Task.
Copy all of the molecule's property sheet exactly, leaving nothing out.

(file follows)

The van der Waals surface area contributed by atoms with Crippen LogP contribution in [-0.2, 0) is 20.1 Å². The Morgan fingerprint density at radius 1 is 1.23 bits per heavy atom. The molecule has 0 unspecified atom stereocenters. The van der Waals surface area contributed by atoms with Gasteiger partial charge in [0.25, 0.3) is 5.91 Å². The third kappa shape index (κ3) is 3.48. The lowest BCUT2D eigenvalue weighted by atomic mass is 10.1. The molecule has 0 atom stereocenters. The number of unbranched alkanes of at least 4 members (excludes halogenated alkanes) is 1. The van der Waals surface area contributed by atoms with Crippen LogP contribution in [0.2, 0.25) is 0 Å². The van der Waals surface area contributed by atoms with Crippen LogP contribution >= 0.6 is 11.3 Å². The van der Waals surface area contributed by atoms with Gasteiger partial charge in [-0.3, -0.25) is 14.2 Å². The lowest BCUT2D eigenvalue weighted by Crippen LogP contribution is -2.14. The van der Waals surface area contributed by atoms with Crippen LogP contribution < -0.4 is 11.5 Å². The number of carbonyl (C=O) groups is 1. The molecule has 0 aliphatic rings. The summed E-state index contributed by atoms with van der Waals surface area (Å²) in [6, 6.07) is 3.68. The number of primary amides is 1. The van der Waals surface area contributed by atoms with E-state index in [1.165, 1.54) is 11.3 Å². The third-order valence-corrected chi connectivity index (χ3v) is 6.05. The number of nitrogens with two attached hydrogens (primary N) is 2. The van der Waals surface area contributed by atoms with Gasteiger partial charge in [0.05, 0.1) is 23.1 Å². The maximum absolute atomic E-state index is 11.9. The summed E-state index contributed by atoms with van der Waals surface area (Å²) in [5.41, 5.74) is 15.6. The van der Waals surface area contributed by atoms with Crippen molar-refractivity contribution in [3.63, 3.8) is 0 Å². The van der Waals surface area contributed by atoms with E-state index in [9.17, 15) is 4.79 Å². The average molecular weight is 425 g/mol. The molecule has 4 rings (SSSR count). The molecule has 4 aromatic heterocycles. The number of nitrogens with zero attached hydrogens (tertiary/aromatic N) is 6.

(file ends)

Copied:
The van der Waals surface area contributed by atoms with Crippen LogP contribution in [-0.2, 0) is 20.1 Å². The Morgan fingerprint density at radius 1 is 1.23 bits per heavy atom. The molecule has 0 unspecified atom stereocenters. The van der Waals surface area contributed by atoms with Gasteiger partial charge in [0.25, 0.3) is 5.91 Å². The third kappa shape index (κ3) is 3.48. The lowest BCUT2D eigenvalue weighted by atomic mass is 10.1. The molecule has 0 atom stereocenters. The number of unbranched alkanes of at least 4 members (excludes halogenated alkanes) is 1. The van der Waals surface area contributed by atoms with Crippen LogP contribution in [0.2, 0.25) is 0 Å². The van der Waals surface area contributed by atoms with Crippen LogP contribution >= 0.6 is 11.3 Å². The van der Waals surface area contributed by atoms with Gasteiger partial charge in [-0.3, -0.25) is 14.2 Å². The lowest BCUT2D eigenvalue weighted by Crippen LogP contribution is -2.14. The van der Waals surface area contributed by atoms with Crippen LogP contribution < -0.4 is 11.5 Å². The number of carbonyl (C=O) groups is 1. The molecule has 0 aliphatic rings. The summed E-state index contributed by atoms with van der Waals surface area (Å²) in [6, 6.07) is 3.68. The number of primary amides is 1. The van der Waals surface area contributed by atoms with E-state index in [1.165, 1.54) is 11.3 Å². The third-order valence-corrected chi connectivity index (χ3v) is 6.05. The number of nitrogens with two attached hydrogens (primary N) is 2. The van der Waals surface area contributed by atoms with Gasteiger partial charge in [0.05, 0.1) is 23.1 Å². The maximum absolute atomic E-state index is 11.9. The summed E-state index contributed by atoms with van der Waals surface area (Å²) in [5.41, 5.74) is 15.6. The van der Waals surface area contributed by atoms with Crippen molar-refractivity contribution in [3.63, 3.8) is 0 Å². The van der Waals surface area contributed by atoms with E-state index in [9.17, 15) is 4.79 Å². The average molecular weight is 425 g/mol. The molecule has 4 rings (SSSR count). The molecule has 4 aromatic heterocycles. The number of nitrogens with zero attached hydrogens (tertiary/aromatic N) is 6.